The spring 2021 SAR In-Depth courses are all taught online so participants can join from anywhere. These courses offer one of the most unique ways for SAR members to engage with leading scholars in a small group format. Explore the full spring line up here.
This course has reached capacity for live participants. You can still choose the option to purchase the recorded sessions. The recordings and readings will be sent to registrants the week following the last session of the live course.
Archaeological interpretations of Chaco seem to veer back and forth between “mysterious” and “no big deal.” It was neither. Chaco is not difficult to understand in the context of 11th century Native North America: Not mysterious. And Chaco played a pivotal role in the history of the US Southwest and northwest Mexico: A big deal. This course surveys the development of archaeological views of Chaco through the 20th and 21st centuries and how got to mysterious/no big deal; and then looks at what Chaco was (most likely), in the context of Native America in the 10th-12th centuries; and then follows the region’s history, in which Chaco was a climactic event, from the 6th century through the 16th century; and finally suggests what Chaco, properly understood, might offer to History and Science, and its apparently problematic place in Native Heritage.
Course Leader: Stephen H. Lekson
Stephen H. Lekson is the former Curator of Archaeology at the Museum of Natural History, University of Colorado, Boulder. He received his PhD from the University of New Mexico in 1988, and held research, curatorial, or administrative positions with University of Tennessee, Eastern New Mexico University, National Park Service, Arizona State Museum, Museum of New Mexico, and Crow Canyon Archaeological Center. Lekson directed more than 20 archaeological projects throughout the Southwest; about half of his fifty-year career focused on Chaco. Lekson’s publications include a dozen books, chapters in many edited volumes, and articles in journals and magazines. His most recent books include A History of the Ancient Southwest (2009), Chaco Meridian (2015), and A Study of Southwestern Archaeology (2018). He has curated a dozen exhibits, most recently “A History of the Ancient Southwest” (2014) at the CU Museum of Natural History. He retired in 2018.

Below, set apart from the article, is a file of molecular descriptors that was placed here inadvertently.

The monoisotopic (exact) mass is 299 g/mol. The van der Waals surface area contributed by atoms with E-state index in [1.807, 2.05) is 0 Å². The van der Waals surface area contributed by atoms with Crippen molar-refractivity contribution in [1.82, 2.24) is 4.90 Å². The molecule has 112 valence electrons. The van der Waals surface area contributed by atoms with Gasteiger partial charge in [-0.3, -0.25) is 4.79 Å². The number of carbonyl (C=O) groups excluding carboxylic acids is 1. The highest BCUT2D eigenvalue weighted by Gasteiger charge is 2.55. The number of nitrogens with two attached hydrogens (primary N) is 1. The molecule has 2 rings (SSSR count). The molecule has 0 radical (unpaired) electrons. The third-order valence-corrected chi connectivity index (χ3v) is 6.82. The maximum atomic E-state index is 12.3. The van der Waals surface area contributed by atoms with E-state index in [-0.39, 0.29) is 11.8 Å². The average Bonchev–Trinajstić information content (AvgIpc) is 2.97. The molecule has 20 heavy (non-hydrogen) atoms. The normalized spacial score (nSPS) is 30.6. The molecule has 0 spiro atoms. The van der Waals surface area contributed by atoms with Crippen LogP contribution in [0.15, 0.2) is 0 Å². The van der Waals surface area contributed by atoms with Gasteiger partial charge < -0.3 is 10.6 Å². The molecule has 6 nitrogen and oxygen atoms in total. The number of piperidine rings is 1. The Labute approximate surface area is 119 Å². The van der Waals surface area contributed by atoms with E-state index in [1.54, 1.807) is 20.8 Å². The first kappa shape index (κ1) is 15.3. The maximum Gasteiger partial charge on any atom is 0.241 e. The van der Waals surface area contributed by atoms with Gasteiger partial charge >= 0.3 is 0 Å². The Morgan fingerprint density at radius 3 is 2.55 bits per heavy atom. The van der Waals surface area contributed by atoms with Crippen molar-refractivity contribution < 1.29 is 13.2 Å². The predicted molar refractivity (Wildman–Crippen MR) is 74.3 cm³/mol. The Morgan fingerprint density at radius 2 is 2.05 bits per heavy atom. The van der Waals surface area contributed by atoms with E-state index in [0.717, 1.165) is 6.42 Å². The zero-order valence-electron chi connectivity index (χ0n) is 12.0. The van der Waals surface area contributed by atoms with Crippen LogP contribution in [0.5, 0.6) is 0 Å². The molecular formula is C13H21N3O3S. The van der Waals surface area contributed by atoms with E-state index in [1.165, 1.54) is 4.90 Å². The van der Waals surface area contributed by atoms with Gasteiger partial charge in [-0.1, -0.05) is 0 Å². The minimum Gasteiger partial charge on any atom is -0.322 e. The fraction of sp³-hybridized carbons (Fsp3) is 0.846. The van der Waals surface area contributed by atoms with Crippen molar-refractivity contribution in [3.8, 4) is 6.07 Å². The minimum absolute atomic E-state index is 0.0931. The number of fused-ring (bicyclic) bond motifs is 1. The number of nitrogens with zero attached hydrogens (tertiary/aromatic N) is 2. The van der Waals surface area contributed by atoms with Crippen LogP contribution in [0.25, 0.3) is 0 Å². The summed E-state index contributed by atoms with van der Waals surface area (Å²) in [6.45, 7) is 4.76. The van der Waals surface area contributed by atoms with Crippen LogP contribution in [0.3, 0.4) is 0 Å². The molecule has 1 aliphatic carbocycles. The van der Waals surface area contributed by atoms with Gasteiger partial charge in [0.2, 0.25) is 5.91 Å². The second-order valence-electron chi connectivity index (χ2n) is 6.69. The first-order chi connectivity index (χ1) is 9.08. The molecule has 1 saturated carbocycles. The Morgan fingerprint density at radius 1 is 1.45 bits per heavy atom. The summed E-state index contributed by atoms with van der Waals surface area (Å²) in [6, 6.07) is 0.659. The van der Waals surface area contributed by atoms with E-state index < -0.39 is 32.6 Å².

This course will take place across four sessions:
Tuesday, March 30, 2021 // 2:00 pm (Mountain Time) // Discovering Chaco: A Century of Research In and Around the Canyon.
Thursday, April 1, 2021 // 2:00 pm (Mountain Time) // What Was Chaco, Really?
Tuesday, April 6, 2021 // 2:00pm (Mountain Time ) // Chaco’s Deep History and Long Shadow: Chaco Meridian, Revisited.
Wednesday, April 7, 2021 // 2:00 pm (Mountain Time) // Does Chaco Matter?
SAR member: $200 // Course fee + one year Arroyo Hondo membership: $250 // Recorded course sessions only $50